Just for once, it would be utterly awesome if we took some advice from First Nations people.
If we copied what they did in this urgent circumstance, we would be better off. Now listen up Scott Morrison, Greg Hunt and all the state premiers and chief ministers.
We have a serious problem with the rate of vaccination in this country. It's too slow, and poorly targeted. There's not enough vaccine, and too much anxiety.
But one First Nations health leader - and a group of connected elders (and not-so-elders) have it sorted.
Earlier this year, between the famous Barbecue Man (who visited a number of outdoor cooking venues when he unknowingly had Covid) and Limo Driver (an early carrier of the Delta variant), I pelted to Warmun in the Kimberley, to catch up on a cancelled holiday. It's famous for so much - including powerful artists like the late Rover Thomas and Queenie McKenzie, or the very much still alive Mabel Juli and Shirley Purdie. Just 10 years ago, a torrential storm swept away much of the community's buildings and its art.
Now it should be famous for its extraordinary vaccination rate.
As Jane Halton, the former head of the federal Department of Health and current chair of the Coalition of Epidemic Preparedness, told the ABC's Fran Kelly on Wednesday, Indigenous communities should have been prioritised in the vaccine rollout. They weren't.
That didn't stop Warmun. The doctor in charge of the vaccine rollout claims around 90 per cent of Warmun's tiny community is vaccinated, and that number is set to rise. Weeks ago, they could have told Halton what she now knows - the rollout in First Nations communities must be led by First Nations people.
"Local people talking to local people to deal with their fears," said Halton to Kelly.
Catherine Engelke, a Gija woman, was born and bred in the Kimberley. Now a doctor and married with kids, she loves it there. And the way she persuaded the community, along with community chair Madeline Purdie (daughter of the more famous Shirley), to get the jab is a lesson for all of us. Purdie drove the bus on the first day of vaccinations, elders on board.
They decided there was one event in the Warmun calendar to which everyone would come - the school sports carnival. The kids were there, so their parents, grandparents, uncles and aunties were as well. So, too, was the medical team.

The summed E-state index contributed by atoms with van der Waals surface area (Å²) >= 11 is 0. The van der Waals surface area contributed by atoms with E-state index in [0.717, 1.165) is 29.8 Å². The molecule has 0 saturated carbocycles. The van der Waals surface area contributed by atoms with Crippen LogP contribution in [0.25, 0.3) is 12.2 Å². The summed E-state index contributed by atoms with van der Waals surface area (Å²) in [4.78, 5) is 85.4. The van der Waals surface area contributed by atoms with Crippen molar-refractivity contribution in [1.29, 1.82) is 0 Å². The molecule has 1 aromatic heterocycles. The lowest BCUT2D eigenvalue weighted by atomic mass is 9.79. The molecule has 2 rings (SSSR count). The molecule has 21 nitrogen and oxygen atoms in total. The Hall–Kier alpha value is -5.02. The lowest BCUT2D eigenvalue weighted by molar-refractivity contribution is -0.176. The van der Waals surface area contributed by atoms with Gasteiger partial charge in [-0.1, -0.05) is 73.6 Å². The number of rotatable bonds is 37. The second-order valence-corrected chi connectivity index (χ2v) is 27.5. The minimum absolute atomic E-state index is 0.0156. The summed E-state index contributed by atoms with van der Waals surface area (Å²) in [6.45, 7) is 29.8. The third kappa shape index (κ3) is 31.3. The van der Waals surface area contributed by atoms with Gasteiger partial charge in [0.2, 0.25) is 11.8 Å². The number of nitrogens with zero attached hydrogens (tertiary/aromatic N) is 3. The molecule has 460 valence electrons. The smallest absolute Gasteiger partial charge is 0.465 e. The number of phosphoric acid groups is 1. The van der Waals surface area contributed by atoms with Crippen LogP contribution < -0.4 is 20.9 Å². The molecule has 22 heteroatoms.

"They mingled and talked. There was a lot of resistance to the idea of the vaccine until they knew Dr Nagada [Engelke's Gija name] was coming down. They trusted what I was saying," Engelke says.
She decided to take a different tack to what we hear in the city. She didn't focus too much on Covid deaths. Indigenous communities already understand death. Instead, she talked about Covid's gifts, what it leaves behind if you survive: scarring in the brain, seizures, long-lasting lung and heart problems.
She told the community: "If you die, that's unfortunate for you, devastating for the community. But if you live, Covid doesn't leave you as it finds you."
Engelke says knowledge is power, and of course it is. But who better than the community's doctor, from those same First Nations lands, to explain the right information?
"You cannot provide Covid vaccinations without a healthcare worker the community trusts. Our medical literacy and our understanding of medical healthcare are poor, not just in Aboriginal populations," she says.
"What are vaccinations? A lot of people don't know what we are trying to achieve with vaccines, so it was easy for misinformation and poor information to spread, because they didnt have much knowledge to start with."
So big talks happened. Engelke spoke to individuals and groups. There was no cultural conflict between or among the different groupings. On the first day the vaccinations were offered, she told everyone who had the jab: "If there are people in the community who haven't come, bring them back."
The next day, there was a young lad who'd come for his first jab the day before. He had brought five more people. Engelke told the group: "You owe this man your life. He shared his knowledge by ensuring you are vaccinated."
Warmun is a spike of hope in the terrible vaccination rates in this country. In the Kimberley, the land which surrounds Warmun, the rates are poor too - about 20 per cent have had the first jab and 12 per cent the second. Australia-wide, only Victoria has hit the target for Indigenous vaccinations.
But Engelke took an approach based on getting people on board with what vaccination does. She told the community they needed to listen to what doctors said, and to be sceptical of other forms of information. And she reminded the community about the terrible misinformation spread about Aboriginal people.
"If what people say about us is not correct, then what you hear about the vaccine is not correct," she said.
And she added humour to make her point. Not only was she vaccinated, her husband was also vaccinated. She told the community: "I've been with my husband for 33 years, you reckon I would risk him now he is almost right?"
Yes, of course, this is a rollout model for other Indigenous communities. But it's a model which would work in every single community across Australia. It doesn't have to be remote communities, or even regional. This approach, information straight from a trusted local leader, is the way to go. It worked in Maningrida in the Northern Territory, where 65 per cent of the community got vaccinated in three days. It would work as well in the Barossa Valley with Maggie Beer as in Kambah with Ken Behrens at the helm.
As Engelke says, don't play politics. Talk to people.
- Jenna Price is a visiting fellow at the Australian National University and a regular columnist.